Introduction to Development - Piaget and Vygotsky
Piaget’s stages


Both Piaget and Vygotsky believed that development is a result of a child’s interaction with the environment. Piaget believed the key to cognitive development was the opportunity to explore and test our existing understandings. As children experience the world around them they try to make sense of it and develop schemes that are mental patterns that guide behavior. When a scheme doesn’t make sense, or provides an inadequate explanation of the environment, a child adjusts schemes through the process of adaptation.

Assimilation is the process of adding new information to an existing scheme, which results in modification of the scheme. For example, infants have a banging scheme and routinely can be found banging objects on a high chair or table. The child bangs a rattle on the table and everything seems to be working fine. However, perhaps a child bangs an egg on the table and the banging scheme no longer works well as the egg breaks and the slimy material runs down the child’s arm and the table leg. Soon the baby will learn that not all objects fit into the banging scheme and they learn to adapt their schemes through the process of accommodation, or the modification of a scheme to incorporate new information.

Piaget's theory of development represents constructivism, a view of cognitive development as a process in which children actively build systems of meaning and understandings of reality through their experiences and interactions. In this view, children actively construct knowledge by continually assimilating and accommodating new information.

Piaget divided the cognitive development of children and adolescents into four stages: sensorimotor, preoperational, concrete operational, and formal operational. He believed that all children pass through these stages in this order and that no child can skip a stage, although different children pass through the stages at somewhat different rates.

Some examples that assess developmental differences in children’s thinking Interpretation Of Stories Read children Aesop’s Fables and ask, “What do you think this story means?”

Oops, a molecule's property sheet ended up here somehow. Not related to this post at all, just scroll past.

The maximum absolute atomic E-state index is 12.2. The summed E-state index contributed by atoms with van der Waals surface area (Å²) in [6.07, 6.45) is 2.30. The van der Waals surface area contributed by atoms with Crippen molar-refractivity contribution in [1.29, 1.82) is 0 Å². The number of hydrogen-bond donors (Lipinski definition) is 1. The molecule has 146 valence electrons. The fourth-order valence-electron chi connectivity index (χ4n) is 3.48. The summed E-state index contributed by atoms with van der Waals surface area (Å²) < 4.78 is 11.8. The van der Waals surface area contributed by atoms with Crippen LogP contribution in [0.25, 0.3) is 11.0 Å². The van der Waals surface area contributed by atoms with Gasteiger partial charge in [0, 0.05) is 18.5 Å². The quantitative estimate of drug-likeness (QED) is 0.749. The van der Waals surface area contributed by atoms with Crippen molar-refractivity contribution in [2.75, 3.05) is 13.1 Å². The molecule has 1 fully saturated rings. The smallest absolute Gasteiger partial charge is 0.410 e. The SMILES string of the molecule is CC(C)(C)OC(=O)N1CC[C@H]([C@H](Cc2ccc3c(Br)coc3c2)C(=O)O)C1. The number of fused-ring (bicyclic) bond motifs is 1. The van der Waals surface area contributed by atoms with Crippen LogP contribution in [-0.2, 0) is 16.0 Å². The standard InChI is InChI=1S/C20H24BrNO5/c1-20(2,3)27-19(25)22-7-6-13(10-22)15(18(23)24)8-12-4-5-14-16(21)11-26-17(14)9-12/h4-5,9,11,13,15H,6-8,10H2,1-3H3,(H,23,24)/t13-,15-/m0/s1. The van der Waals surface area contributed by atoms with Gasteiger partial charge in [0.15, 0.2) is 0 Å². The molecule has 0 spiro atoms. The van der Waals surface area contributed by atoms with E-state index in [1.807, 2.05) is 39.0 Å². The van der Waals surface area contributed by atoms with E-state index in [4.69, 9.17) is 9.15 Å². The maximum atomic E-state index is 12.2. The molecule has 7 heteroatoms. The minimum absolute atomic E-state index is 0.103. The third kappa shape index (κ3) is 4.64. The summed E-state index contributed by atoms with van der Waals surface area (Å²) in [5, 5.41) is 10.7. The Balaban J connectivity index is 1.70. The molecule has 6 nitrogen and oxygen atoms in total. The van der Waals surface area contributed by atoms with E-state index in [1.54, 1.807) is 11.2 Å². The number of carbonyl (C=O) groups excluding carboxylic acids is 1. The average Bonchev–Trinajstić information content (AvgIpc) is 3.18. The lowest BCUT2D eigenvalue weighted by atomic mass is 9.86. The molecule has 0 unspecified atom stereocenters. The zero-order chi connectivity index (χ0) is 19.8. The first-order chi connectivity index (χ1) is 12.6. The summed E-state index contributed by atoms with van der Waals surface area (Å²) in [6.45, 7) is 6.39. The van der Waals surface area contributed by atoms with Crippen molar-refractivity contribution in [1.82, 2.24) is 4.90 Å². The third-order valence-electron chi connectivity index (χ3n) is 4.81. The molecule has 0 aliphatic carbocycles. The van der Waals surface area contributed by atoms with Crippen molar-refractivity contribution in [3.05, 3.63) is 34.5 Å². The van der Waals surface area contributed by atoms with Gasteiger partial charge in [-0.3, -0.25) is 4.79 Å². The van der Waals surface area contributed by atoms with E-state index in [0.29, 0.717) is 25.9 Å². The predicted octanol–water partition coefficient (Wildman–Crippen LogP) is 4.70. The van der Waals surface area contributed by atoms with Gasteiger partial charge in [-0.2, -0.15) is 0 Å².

Preoperational: Response will likely mention something that happened in their own life. They will probably explain or justify their answer. Concrete operational: Response is based on the literal content of the story. Formal operational: Response goes beyond the literal content of the story and indicates some understanding of the meaning of the moral.
Classification Give children the following objects and ask them to group things that go together. (Objects: a magazine picture, marker chalk, notebook paper, typing paper, thumb tack, straight pin, tape, and a paper sack)

Early operational: Grouping is based on some perceptual feature - color, shape, etc. The paper and chalk may be grouped because they are both white. Late preoperational: Grouping is based on a functional relationship. Pencil and paper may be grouped because you write on the paper with a pencil. The tack and the picture, because you use the tack to put the picture on the wall. Concrete operational: Grouping is based on a common element. For example, a group may include things made of paper, things you can write with, or things you can use to put things on a bulletin board.
Conservation: Line two sets of wooden beads side by side. Ask the children, “Does each set have the same amount or does one set have more?” If they answer “same,” then spread out one set and ask again. Return them to their original position, but bunch up one set. Then ask again. Create two equal balls of clay. Ask children, “Do the balls have the same amount of clay or does one have more?” Make a “snake” or a “pancake” out of one ball and ask again.

Preoperational: Responds that one set has more than the other when changes are made. Concrete operational: Responds that each set has the same amount and explains the answer by counting, 1:1 correspondence, or reversibility as rationale.
Combination Logic Give the children five different one-digit numbers on separate small pieces of paper. Ask them to make as many different 3-digit numbers as they can.

Concrete operational: Task is approached in a random, haphazard manner. Formal operational: Task is approached in an orderly and systematic way.

 


For further review of Piaget's Stages please view below

Piaget's Stages
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Now please visit "Piaget’s constructs"

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